The West has long celebrated freedom, but that freedom did not develop in a vacuum. The ability of human beings from around the world to act freely in economic, religious, social, and political spheres grows out of key convictions that contribute to the rich tapestry of the Western tradition. It is not enough to celebrate freedoms without understanding how they developed. If we cut off the roots that nourish our concept of freedom, the tree of liberty will collapse under the rot of licentiousness. Cultivating an historical consciousness and a sense of gratitude to those men and women of the past reminds us that we are the heirs of many blessings. It is our responsibility to know our inheritance, act as good stewards of it, and pass it on to the next generation.

Catholicism and the arts

I’ve shared some of Dana Gioia’s poetry before, and I just recently discovered his Napa Institute talk from a few years ago:

He speaks about “the problem of beauty’s absence from modern thought and daily life. He makes the bold assertion that this absence is the biggest issue facing our culture today. A fantastic meditation on the idea of beauty and its importance in our lives, and how to begin to put it back.”

Christ’s burial cloth

Ross Douthat was tweeting about the Shroud of Turin the other day, and that pointed me to this piece from Fr. Dwight Longenecker on various evidence for the authenticity of the shroud as Jesus Christ’s true burial cloth:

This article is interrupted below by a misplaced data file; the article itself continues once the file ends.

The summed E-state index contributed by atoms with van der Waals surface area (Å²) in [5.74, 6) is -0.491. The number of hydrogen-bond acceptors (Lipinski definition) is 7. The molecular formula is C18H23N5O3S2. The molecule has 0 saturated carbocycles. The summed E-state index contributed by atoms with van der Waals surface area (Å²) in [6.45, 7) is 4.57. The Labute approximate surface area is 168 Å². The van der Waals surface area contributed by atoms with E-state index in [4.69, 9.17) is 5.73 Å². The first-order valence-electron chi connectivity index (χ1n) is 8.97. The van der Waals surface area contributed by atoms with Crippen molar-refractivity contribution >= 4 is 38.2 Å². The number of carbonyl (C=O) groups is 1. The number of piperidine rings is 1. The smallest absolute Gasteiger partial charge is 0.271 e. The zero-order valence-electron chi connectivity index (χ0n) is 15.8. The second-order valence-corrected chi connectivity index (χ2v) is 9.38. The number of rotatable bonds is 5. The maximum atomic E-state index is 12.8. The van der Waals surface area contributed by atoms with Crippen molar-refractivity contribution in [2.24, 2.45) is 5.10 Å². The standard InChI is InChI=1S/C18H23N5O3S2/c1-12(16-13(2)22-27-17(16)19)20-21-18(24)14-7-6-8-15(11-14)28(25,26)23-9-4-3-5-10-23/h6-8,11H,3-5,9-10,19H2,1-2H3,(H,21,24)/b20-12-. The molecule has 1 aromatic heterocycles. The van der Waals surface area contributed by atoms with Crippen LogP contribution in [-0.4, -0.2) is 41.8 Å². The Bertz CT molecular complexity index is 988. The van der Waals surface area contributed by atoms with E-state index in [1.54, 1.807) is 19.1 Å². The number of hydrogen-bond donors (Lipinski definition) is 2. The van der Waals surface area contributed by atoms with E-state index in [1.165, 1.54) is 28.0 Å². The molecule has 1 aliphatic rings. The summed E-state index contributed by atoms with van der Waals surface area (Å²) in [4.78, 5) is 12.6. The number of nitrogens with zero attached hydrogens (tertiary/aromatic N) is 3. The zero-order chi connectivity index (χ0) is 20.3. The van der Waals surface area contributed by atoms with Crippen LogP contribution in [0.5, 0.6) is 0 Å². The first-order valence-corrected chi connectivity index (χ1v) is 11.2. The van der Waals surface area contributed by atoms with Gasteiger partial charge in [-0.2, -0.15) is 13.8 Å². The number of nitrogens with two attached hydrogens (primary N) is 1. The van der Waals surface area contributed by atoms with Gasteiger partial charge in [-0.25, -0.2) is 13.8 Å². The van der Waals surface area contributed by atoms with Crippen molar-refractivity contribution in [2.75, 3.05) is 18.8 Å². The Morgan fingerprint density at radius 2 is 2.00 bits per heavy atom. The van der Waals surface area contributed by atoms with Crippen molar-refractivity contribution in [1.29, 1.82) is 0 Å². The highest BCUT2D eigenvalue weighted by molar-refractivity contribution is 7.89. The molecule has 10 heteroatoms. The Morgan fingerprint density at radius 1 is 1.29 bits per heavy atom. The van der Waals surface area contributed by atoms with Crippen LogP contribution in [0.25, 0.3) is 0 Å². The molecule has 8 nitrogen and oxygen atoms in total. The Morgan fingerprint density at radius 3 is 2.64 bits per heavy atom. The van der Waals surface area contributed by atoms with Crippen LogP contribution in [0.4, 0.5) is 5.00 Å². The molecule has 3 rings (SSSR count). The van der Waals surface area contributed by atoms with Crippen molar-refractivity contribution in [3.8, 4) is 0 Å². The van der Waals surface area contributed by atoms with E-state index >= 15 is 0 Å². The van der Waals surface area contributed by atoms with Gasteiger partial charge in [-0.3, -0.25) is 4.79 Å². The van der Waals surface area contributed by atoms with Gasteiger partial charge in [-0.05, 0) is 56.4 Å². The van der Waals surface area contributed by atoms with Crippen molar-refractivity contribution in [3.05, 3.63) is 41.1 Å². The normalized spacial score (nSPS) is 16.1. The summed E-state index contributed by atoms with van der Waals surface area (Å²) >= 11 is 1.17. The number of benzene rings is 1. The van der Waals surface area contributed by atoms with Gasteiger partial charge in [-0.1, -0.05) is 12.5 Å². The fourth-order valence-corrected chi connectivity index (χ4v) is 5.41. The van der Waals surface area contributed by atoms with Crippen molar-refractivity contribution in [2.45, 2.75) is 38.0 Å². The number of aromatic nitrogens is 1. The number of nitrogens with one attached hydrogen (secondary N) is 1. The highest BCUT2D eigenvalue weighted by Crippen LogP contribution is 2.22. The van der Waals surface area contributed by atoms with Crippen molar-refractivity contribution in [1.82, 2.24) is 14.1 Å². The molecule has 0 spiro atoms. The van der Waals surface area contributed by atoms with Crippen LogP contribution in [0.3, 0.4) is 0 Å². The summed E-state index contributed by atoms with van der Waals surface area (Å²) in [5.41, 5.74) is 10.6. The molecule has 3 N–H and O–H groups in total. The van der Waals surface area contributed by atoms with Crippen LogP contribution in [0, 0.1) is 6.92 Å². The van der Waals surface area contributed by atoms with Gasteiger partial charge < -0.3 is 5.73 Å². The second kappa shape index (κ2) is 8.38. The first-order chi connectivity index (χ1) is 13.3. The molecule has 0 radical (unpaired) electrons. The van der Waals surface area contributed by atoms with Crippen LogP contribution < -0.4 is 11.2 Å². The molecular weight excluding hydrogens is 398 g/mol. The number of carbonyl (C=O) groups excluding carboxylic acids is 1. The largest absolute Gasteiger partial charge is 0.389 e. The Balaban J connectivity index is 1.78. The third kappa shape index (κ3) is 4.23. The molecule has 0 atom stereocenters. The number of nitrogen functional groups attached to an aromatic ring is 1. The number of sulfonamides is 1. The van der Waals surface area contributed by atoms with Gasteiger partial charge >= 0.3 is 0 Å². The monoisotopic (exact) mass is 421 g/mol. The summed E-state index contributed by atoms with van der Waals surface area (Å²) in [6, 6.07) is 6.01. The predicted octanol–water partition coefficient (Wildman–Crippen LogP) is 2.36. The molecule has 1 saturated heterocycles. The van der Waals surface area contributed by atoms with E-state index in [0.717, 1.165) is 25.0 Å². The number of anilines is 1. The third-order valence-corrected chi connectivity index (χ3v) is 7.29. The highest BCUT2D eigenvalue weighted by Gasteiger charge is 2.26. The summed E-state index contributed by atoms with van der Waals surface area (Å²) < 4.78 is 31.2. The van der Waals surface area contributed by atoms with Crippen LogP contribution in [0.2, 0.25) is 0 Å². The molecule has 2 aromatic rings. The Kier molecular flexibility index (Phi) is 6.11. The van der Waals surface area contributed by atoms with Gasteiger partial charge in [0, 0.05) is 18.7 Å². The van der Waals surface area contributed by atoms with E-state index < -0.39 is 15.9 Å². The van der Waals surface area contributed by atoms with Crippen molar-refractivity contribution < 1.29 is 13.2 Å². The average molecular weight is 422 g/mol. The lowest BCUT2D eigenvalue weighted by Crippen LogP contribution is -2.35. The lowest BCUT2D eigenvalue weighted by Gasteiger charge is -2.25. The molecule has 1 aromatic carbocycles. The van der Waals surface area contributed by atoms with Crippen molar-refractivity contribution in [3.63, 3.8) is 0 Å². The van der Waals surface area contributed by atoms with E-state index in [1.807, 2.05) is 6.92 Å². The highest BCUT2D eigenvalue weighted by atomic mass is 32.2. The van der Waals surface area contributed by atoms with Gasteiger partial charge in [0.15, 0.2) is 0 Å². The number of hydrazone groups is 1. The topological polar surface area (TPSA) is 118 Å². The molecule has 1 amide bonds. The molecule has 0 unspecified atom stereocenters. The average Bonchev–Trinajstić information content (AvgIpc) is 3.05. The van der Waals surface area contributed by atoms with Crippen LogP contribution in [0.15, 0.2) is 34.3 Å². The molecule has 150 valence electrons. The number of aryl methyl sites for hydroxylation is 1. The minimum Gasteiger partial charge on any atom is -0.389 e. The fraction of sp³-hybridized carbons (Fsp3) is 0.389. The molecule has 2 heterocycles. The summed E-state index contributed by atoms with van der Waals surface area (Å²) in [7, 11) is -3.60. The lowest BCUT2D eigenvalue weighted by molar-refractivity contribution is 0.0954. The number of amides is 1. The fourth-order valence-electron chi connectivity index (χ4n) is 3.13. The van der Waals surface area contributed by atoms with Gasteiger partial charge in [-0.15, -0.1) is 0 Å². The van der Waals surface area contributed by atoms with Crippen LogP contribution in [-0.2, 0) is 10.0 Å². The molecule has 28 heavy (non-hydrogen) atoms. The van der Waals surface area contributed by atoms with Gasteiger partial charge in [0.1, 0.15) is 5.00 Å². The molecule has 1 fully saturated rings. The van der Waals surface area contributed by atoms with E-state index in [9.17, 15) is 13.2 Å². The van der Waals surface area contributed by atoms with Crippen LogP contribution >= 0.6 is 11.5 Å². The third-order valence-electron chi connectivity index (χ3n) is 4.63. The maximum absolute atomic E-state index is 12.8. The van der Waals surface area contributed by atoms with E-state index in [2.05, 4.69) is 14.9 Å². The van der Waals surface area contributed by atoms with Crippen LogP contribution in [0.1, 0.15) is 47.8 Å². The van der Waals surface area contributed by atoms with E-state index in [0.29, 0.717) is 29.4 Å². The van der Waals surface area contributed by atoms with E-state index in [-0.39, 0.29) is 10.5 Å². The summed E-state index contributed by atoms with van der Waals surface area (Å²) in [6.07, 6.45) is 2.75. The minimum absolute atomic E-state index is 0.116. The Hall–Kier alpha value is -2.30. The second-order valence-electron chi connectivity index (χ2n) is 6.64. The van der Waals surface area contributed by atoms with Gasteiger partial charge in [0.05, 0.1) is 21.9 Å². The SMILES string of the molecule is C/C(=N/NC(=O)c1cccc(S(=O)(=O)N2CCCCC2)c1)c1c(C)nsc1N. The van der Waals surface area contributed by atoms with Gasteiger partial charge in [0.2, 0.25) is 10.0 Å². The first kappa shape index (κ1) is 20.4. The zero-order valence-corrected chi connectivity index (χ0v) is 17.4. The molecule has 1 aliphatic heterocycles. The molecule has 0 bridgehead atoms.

A verse in the epistle to the Hebrews asserts that faith is “the substance of things hoped for – the evidence of things not seen.” The resurrection of Jesus Christ is an event forever hoped for, but it is also an event unseen.

Believers in the Shroud of Turin, however, insist that the Shroud is the substance of this hope and the evidence of this unseen event. It is, they believe, the burial cloth of Jesus Christ. It has been venerated as such for centuries, and since the 17th century, when it came to Turin, has been the cathedral’s best-known treasures. Popes have come to gaze on the Shroud; Benedict XVI said when he visited in 2010 that “we see, as in a mirror, our suffering in the suffering of Christ”. …

We are not obliged to believe in the Shroud; it is undeniably mysterious. Having said that, it is also mysterious how dismissive most sceptics are. They cry out for scientific evidence, but when evidence is produced few really examine it closely. They simply shrug and say, “Well, we just don’t know. Nothing has been proven. All we have is an old cloth for which there is no explanation as yet.”

One of the principles of creative scepticism is that the obvious answer is usually the right one. The obvious answer, to my mind, is that the Shroud of Turin is the burial cloth of Jesus Christ.

I believe the Shroud is authentic, but if sceptics come up with a convincing answer to the questions the Shroud presents I am open-minded. My faith is rooted in the Resurrection, not the Shroud itself. The fact that the Shroud remains a mystery is a reminder of that other verse from the New Testament that “we walk by faith and not by sight.”

Fr. Longenecker cites the shroud’s more convicting/perplexing aspects. The image isn’t stained or painted, but seared into the cloth. The image can be read by 3D imaging tech, which is unusual. The image’s wounds are consistent not only with crucifixtion, but with the specifics of the details of Christ’s crucixition, and the bloodstains are human blood whose lasting hue indicates torture. The shroud carries pollen from near Jerusalem, and is consistent with first-century Jewish burial customs. The cloth itself is consistent from that period, too.